Not necessarily. If the covenants are extended through judicial or legislative means, the POA will continue to exist and function in the same way that it does now. If, however, the covenants expire but a court finds that the POA has an implied power to assess, then the POA will continue to maintain the common amenities but will no longer play any role in enforcing architectural standards. If the covenants expire and the court refuses to find an implied power to assess, the POA may find that it has no further reason to exist. However, the POA is a corporate entity and will continue to exist until it is dissolved, regardless of what happens to the covenants.
- How will the amenities be funded?
If the covenants are extended through judicial or legislative means, or if a court allows the covenants to expire but holds that the POA has an implied power to assess, then the maintenance of the common facilities and amenities will continue to be funded by member dues and assessments in the same manner as is done now.
If the covenants expire and the court refuses to find an implied power to assess, the POA would have two options. It could either sell the amenities or else restructure in an entirely new way to fund their maintenance without mandatory assessments on all property owners.
- Will the POA have a legal right to collect dues from lot owners after the covenants expire?
It will if the covenants are extended through judicial or legislative means or if a court holds that the POA has the implied power to assess in order to maintain the common amenities. Otherwise, no.
- If the POA sells or otherwise disposes of the amenities will all lot owners share in the value received?
It is unlikely but possible. If the covenants expire and the POA fails in its efforts to secure the continued right to assess through judicial means, then it may need to sell some or all of the common amenities if it can find no other way to fund their maintenance. But the POA would not necessarily need to sell all the amenities at once. It might decide, for example, to sell one amenity in order to fund the continued maintenance of another for a number of years. If all the amenities are sold off, any remaining proceeds of the sale would be distributed at the time the corporation is dissolved. After all debts are paid, the members would need to vote on how to distribute any assets remaining upon dissolution, as there are currently no provisions in the POA Charter or Bylaws relating to such distribution. At that point, the members could vote to distribute any assets amongst themselves. It is important to note, however, that until such a vote takes place, members have no individual vested ownership interests in the common amenities or any portion thereof.
- Will the City, with appropriate ordinances, be able to maintain standards equal or better than with covenants onthe properties?
To be determined
- Can the existing covenants be renewed?
Yes. There are four ways the covenants might be extended beyond their expiration dates: (1) amendment by supermajority approval of members (unlikely), (2) judicially, by confirmation that the covenants have been incorporated into the Bylaws with no expiration date, (3) judicially, by waiver of the supermajority requirement, along with approval of the owners of 50% of the lots, and (4) legislatively, through enactment of a statute allowing amendment by simple majority. None of these methods guarantee extension of the covenants.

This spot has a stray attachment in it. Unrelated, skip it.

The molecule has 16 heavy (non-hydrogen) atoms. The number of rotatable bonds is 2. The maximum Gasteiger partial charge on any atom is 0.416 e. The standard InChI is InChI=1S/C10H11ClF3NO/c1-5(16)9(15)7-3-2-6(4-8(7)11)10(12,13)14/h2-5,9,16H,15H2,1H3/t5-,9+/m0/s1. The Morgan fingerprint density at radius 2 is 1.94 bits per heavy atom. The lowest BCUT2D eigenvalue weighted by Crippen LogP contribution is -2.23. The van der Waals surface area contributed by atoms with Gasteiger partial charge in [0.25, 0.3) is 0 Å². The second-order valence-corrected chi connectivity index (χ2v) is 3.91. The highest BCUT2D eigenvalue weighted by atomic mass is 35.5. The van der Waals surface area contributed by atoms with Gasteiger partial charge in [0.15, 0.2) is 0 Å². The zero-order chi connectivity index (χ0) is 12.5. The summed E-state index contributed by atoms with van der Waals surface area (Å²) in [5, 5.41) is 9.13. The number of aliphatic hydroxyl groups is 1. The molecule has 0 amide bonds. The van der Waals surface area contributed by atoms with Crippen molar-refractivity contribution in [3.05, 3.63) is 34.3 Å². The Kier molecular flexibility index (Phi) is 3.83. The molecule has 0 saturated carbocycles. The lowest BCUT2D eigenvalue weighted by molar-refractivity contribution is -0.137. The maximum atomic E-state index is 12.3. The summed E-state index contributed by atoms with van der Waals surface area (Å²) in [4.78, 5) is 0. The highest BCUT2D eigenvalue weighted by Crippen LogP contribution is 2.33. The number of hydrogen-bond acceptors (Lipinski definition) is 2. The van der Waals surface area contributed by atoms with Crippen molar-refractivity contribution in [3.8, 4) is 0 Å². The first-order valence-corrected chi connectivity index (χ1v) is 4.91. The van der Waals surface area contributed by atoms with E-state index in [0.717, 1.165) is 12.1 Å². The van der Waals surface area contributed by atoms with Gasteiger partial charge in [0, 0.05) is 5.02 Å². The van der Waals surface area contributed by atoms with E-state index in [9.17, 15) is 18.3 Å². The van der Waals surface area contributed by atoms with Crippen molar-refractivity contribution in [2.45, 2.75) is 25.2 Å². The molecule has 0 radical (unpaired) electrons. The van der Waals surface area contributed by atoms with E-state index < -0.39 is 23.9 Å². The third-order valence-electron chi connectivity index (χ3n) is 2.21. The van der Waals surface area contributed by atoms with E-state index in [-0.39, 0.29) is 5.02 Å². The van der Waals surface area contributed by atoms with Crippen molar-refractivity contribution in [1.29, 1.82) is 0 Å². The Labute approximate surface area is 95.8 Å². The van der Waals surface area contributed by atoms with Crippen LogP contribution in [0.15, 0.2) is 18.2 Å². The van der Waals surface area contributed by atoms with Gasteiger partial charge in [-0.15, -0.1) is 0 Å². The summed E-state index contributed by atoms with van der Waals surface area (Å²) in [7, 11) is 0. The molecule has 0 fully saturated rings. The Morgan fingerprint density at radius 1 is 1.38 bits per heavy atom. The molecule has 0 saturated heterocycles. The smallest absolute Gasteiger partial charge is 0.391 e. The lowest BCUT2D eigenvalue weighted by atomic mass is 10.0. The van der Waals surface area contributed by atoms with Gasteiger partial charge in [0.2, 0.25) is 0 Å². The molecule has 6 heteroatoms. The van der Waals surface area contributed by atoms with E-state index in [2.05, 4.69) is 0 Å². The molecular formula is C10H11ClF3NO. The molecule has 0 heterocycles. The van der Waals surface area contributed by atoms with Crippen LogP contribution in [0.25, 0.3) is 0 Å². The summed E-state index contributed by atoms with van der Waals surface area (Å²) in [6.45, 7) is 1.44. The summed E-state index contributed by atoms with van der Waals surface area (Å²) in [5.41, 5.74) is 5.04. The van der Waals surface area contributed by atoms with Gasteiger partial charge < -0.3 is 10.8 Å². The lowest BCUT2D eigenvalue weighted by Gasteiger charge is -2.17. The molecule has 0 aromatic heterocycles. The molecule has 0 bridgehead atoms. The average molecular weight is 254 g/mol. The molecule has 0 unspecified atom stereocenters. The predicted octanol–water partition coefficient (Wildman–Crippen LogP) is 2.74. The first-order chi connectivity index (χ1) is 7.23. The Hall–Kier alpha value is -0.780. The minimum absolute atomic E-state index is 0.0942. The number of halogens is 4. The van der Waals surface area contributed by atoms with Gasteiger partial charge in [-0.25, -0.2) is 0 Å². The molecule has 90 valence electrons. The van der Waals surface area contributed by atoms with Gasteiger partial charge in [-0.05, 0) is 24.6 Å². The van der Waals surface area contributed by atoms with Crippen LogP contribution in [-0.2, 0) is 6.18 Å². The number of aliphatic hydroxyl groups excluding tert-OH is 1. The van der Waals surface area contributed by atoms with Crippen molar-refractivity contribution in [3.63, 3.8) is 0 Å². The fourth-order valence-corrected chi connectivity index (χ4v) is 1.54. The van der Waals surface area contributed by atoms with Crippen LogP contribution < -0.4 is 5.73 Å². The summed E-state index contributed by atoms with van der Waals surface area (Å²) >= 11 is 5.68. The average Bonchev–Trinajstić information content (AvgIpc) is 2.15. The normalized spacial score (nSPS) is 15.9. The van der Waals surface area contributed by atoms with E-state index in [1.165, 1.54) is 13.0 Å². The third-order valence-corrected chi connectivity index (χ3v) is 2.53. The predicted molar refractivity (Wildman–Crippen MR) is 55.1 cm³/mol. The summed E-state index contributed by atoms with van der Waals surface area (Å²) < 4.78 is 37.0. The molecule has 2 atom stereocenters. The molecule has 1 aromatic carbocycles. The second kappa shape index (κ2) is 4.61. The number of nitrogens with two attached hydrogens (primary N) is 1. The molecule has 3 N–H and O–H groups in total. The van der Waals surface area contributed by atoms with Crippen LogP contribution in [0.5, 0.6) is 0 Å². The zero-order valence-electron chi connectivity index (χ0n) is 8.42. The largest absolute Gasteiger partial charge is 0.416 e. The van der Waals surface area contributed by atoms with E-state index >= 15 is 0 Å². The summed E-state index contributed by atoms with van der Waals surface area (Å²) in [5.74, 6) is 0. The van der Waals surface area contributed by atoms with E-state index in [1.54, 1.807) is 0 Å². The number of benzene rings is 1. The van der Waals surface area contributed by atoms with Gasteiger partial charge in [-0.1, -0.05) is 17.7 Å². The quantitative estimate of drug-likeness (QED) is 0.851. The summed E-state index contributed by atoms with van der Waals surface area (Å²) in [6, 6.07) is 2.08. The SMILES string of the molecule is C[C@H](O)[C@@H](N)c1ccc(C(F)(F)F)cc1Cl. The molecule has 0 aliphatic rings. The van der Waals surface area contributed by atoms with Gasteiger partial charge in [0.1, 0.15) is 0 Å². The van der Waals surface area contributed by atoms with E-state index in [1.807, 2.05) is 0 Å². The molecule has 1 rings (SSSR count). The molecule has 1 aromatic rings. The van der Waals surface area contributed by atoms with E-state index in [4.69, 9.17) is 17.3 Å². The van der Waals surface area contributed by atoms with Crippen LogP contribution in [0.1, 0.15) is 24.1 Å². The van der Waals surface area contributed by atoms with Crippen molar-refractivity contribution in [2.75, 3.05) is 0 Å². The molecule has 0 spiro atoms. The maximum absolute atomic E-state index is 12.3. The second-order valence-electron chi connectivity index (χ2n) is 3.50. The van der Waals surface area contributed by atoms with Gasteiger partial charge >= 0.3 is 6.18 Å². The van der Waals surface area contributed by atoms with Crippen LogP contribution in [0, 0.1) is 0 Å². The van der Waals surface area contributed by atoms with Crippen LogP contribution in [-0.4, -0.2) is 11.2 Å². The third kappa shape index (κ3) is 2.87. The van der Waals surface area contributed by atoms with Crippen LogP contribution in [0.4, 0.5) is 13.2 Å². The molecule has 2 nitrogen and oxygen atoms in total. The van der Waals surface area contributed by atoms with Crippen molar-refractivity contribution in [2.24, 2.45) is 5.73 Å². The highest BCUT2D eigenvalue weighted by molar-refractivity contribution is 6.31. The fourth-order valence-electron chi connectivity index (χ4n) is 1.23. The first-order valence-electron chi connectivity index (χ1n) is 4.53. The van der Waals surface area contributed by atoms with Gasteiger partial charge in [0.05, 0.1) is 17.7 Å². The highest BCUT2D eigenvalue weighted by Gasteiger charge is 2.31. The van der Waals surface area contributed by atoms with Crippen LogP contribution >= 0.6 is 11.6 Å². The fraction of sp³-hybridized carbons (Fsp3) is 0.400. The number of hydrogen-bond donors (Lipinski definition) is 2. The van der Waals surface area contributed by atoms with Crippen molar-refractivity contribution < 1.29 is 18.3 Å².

- Will the areas that have covenants that do not have expiration dates be responsible for funding the amenities after the other covenants begin to expire?
No. Very few parts of Diamondhead have covenants without expiration dates. This issue arises only if the POA is unsuccessful in all its efforts to extend the covenants and the court refuses to find an implied power to assess. In that event, the POA would either sell the amenities or restructure in an entirely new way to fund their maintenance without mandatory assessments on all property owners.
- Will the City assume the operation of the amenities?
The City would assume operation of the amenities only if common property owned by the POA is sold or donated to the City. At present, there are no plans for that to happen.
- Can a court extend the expiration dates of the covenants or reduce the percentage of votes needed to amend (extend) the covenants of each area?
Yes, a court has the discretion (a) to confirm that the covenants will extend past June 17, 2020, because they have been incorporated into the Bylaws without an expiration date, (b) to waive the supermajority requirement and allow members to extend the covenants by a simple majority vote, or (c) to find that the POA has the power to impose assessments on members as necessary to maintain the common amenities, even if the covenants expire. There is no guarantee, however, that a court will do any of these things.
- Will lot owners still be required to be a member of the POA?
Membership in the POA is mandatory for all lot owners under the POA’s Charter of Incorporation. That requirement will not change unless the Charter of Incorporation is amended (no current plans to do so) or the POA corporate entity is dissolved.
- Will Purcell or any other developer of unsold lots be required to pay dues?
This issue is governed not by the covenants, but by a lengthy written agreement with Purcell that also expires in 2020. Under that agreement, Purcell, Inc., the successor to the original developer of Diamondhead, pays no dues or assessments on lots it owns. There are various other factors relating to that agreement that need to be considered before the POA decides whether or not it should pursue an extension of the agreement. The POA has not yet reached a decision. The referenced agreement applies only to Purcell. Owners of other undeveloped lots have always been required to pay dues and assessments.